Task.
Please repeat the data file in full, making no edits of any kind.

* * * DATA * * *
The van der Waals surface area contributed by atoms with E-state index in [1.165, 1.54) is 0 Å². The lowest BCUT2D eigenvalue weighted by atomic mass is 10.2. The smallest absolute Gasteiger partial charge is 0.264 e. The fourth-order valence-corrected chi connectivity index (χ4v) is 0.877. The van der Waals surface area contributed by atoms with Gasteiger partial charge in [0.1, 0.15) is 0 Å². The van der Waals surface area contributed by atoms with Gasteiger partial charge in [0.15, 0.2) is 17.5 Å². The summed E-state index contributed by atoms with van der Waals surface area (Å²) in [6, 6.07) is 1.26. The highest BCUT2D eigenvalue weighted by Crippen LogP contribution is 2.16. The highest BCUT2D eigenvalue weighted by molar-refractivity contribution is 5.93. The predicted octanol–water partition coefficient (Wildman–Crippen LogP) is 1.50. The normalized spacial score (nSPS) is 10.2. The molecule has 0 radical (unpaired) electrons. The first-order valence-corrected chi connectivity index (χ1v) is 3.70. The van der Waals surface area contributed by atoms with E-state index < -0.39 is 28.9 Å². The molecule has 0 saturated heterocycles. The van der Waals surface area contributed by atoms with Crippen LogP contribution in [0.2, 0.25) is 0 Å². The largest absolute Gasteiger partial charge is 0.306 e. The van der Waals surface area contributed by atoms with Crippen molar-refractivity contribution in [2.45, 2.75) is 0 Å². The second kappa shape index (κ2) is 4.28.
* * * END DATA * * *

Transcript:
The van der Waals surface area contributed by atoms with E-state index in [1.165, 1.54) is 0 Å². The lowest BCUT2D eigenvalue weighted by atomic mass is 10.2. The smallest absolute Gasteiger partial charge is 0.264 e. The fourth-order valence-corrected chi connectivity index (χ4v) is 0.877. The van der Waals surface area contributed by atoms with Gasteiger partial charge in [0.1, 0.15) is 0 Å². The van der Waals surface area contributed by atoms with Gasteiger partial charge in [0.15, 0.2) is 17.5 Å². The summed E-state index contributed by atoms with van der Waals surface area (Å²) in [6, 6.07) is 1.26. The highest BCUT2D eigenvalue weighted by Crippen LogP contribution is 2.16. The highest BCUT2D eigenvalue weighted by molar-refractivity contribution is 5.93. The predicted octanol–water partition coefficient (Wildman–Crippen LogP) is 1.50. The normalized spacial score (nSPS) is 10.2. The molecule has 0 radical (unpaired) electrons. The first-order valence-corrected chi connectivity index (χ1v) is 3.70. The van der Waals surface area contributed by atoms with E-state index < -0.39 is 28.9 Å². The molecule has 0 saturated heterocycles. The van der Waals surface area contributed by atoms with Crippen LogP contribution in [0.2, 0.25) is 0 Å². The largest absolute Gasteiger partial charge is 0.306 e. The van der Waals surface area contributed by atoms with Crippen molar-refractivity contribution in [2.45, 2.75) is 0 Å². The second kappa shape index (κ2) is 4.28.